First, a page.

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Proc Natl Acad Sci U S A. 2007 May 1;104(18):7670-5. Epub 2007 Apr 23.

Demonstration of artificial visual percepts generated through thalamic microstimulation.

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1
Department of Neurobiology, Harvard Medical School, 220 Longwood Avenue, Boston, MA 02115, USA. john_pezaris@hms.harvard.edu

Abstract

Electrical stimulation of the visual system might serve as the foundation for a prosthetic device for the blind. We examined whether microstimulation of the dorsal lateral geniculate nucleus of the thalamus can generate localized visual percepts in alert monkeys. To assess electrically generated percepts, an eye-movement task was used with targets presented on a computer screen (optically) or through microstimulation of the lateral geniculate nucleus (electrically). Saccades (fast, direct eye movements) made to electrical targets were comparable to saccades made to optical targets. Gaze locations for electrical targets were well predicted by measured visual response maps of cells at the electrode tips. With two electrodes, two distinct targets could be independently created. A sequential saccade task verified that electrical targets were processed not in motor coordinates, but in visual spatial coordinates. Microstimulation produced predictable visual percepts, showing that this technique may be useful for a visual prosthesis.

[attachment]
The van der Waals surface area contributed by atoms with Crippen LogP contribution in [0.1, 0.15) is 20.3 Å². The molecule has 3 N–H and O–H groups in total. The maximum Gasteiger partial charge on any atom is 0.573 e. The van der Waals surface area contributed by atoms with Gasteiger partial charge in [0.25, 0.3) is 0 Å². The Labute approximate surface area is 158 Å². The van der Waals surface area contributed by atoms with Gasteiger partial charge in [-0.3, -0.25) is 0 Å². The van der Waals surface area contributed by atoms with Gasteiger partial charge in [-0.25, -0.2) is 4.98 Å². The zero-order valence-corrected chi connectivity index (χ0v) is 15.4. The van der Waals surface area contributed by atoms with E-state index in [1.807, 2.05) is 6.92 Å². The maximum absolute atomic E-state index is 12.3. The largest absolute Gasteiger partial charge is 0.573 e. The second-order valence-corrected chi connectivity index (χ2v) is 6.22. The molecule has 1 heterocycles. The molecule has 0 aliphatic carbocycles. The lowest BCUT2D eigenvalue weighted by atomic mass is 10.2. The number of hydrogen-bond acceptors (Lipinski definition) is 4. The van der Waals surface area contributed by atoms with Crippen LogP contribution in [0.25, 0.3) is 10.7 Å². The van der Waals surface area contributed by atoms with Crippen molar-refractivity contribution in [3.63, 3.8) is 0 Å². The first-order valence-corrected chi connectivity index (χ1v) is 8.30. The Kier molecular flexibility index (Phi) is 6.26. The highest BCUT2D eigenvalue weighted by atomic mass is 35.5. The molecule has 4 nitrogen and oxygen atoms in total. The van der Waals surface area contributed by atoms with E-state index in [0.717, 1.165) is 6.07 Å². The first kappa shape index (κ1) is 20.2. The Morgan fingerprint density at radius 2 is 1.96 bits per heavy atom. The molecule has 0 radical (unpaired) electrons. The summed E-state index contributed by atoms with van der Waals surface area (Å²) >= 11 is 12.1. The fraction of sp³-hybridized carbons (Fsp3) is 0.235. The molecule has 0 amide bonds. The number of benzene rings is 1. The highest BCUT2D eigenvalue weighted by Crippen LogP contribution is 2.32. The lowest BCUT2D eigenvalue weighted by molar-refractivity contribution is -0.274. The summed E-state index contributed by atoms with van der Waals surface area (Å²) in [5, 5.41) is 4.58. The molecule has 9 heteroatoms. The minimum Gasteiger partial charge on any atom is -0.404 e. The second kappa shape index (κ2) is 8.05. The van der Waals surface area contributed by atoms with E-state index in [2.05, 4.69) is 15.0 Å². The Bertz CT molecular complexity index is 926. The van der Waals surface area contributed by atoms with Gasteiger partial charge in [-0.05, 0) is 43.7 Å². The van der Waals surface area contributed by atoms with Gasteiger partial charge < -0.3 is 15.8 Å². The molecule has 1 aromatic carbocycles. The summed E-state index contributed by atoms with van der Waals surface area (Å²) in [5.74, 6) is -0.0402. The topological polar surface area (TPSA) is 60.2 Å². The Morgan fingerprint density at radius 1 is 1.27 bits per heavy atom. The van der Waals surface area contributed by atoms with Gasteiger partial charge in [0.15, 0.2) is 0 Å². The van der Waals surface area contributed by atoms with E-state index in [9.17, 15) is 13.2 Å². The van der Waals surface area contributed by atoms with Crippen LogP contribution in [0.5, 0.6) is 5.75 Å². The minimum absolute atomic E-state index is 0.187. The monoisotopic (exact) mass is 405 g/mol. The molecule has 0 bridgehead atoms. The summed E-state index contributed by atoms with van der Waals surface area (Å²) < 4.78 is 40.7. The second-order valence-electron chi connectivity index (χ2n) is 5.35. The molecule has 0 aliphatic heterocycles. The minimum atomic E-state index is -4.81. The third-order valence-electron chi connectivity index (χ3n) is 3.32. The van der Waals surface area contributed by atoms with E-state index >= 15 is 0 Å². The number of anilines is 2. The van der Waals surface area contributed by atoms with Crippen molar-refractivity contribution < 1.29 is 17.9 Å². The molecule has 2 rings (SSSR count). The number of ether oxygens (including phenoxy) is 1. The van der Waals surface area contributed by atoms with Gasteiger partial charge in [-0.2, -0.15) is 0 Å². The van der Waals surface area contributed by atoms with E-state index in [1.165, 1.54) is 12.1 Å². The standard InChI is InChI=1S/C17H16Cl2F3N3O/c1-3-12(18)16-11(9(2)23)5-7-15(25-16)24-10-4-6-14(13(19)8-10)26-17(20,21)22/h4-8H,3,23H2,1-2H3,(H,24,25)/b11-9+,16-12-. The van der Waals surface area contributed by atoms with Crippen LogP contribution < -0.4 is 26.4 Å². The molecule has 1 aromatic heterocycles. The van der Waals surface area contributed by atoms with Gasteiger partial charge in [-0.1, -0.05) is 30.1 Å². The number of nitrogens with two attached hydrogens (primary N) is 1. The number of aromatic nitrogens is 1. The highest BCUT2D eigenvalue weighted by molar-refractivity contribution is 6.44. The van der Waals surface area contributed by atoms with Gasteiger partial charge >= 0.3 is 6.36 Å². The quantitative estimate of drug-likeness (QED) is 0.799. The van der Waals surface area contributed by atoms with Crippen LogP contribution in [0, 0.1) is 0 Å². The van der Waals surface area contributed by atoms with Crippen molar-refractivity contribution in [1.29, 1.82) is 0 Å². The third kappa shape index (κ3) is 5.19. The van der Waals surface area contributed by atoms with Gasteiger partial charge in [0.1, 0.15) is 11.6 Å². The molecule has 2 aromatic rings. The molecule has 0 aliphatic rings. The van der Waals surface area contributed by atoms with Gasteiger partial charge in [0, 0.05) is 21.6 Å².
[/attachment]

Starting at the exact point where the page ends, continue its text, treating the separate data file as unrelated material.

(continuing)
PMID:
17452646
PMCID:
PMC1863473
DOI:
10.1073/pnas.0608563104
[Indexed for MEDLINE]
Free PMC Article
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